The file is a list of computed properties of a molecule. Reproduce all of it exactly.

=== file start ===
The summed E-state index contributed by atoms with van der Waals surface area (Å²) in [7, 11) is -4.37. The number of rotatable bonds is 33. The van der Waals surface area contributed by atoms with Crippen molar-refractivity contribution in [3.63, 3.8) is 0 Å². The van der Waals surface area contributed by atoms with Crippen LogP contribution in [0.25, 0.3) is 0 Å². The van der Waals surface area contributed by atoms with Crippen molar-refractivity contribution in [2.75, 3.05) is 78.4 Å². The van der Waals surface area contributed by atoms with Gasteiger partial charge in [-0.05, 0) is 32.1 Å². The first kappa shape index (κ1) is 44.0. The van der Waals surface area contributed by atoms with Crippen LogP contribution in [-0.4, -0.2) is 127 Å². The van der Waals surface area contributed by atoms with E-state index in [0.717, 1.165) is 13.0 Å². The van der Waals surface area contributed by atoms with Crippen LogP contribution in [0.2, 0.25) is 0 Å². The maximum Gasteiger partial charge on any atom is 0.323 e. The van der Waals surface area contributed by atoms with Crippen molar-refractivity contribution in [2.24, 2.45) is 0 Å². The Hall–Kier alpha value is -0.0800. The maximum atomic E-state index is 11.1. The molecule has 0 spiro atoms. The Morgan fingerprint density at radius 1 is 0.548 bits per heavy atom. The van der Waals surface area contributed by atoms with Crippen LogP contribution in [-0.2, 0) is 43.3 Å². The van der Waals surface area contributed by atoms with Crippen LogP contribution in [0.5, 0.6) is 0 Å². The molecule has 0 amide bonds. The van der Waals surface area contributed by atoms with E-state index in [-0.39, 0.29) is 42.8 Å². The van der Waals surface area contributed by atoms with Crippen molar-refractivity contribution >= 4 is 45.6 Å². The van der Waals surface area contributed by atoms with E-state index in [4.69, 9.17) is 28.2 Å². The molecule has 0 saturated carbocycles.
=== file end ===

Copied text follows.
The summed E-state index contributed by atoms with van der Waals surface area (Å²) in [7, 11) is -4.37. The number of rotatable bonds is 33. The van der Waals surface area contributed by atoms with Crippen molar-refractivity contribution in [3.63, 3.8) is 0 Å². The van der Waals surface area contributed by atoms with Crippen LogP contribution in [0.25, 0.3) is 0 Å². The van der Waals surface area contributed by atoms with Crippen molar-refractivity contribution in [2.75, 3.05) is 78.4 Å². The van der Waals surface area contributed by atoms with Gasteiger partial charge in [-0.05, 0) is 32.1 Å². The first kappa shape index (κ1) is 44.0. The van der Waals surface area contributed by atoms with Crippen LogP contribution in [-0.4, -0.2) is 127 Å². The van der Waals surface area contributed by atoms with E-state index in [0.717, 1.165) is 13.0 Å². The van der Waals surface area contributed by atoms with Crippen LogP contribution in [0.2, 0.25) is 0 Å². The maximum Gasteiger partial charge on any atom is 0.323 e. The van der Waals surface area contributed by atoms with Crippen molar-refractivity contribution in [2.24, 2.45) is 0 Å². The Hall–Kier alpha value is -0.0800. The maximum atomic E-state index is 11.1. The molecule has 0 spiro atoms. The Morgan fingerprint density at radius 1 is 0.548 bits per heavy atom. The van der Waals surface area contributed by atoms with Crippen LogP contribution in [-0.2, 0) is 43.3 Å². The van der Waals surface area contributed by atoms with Crippen LogP contribution in [0.5, 0.6) is 0 Å². The molecule has 0 amide bonds. The van der Waals surface area contributed by atoms with E-state index in [-0.39, 0.29) is 42.8 Å². The van der Waals surface area contributed by atoms with Crippen molar-refractivity contribution >= 4 is 45.6 Å². The van der Waals surface area contributed by atoms with E-state index in [4.69, 9.17) is 28.2 Å². The molecule has 0 saturated carbocycles.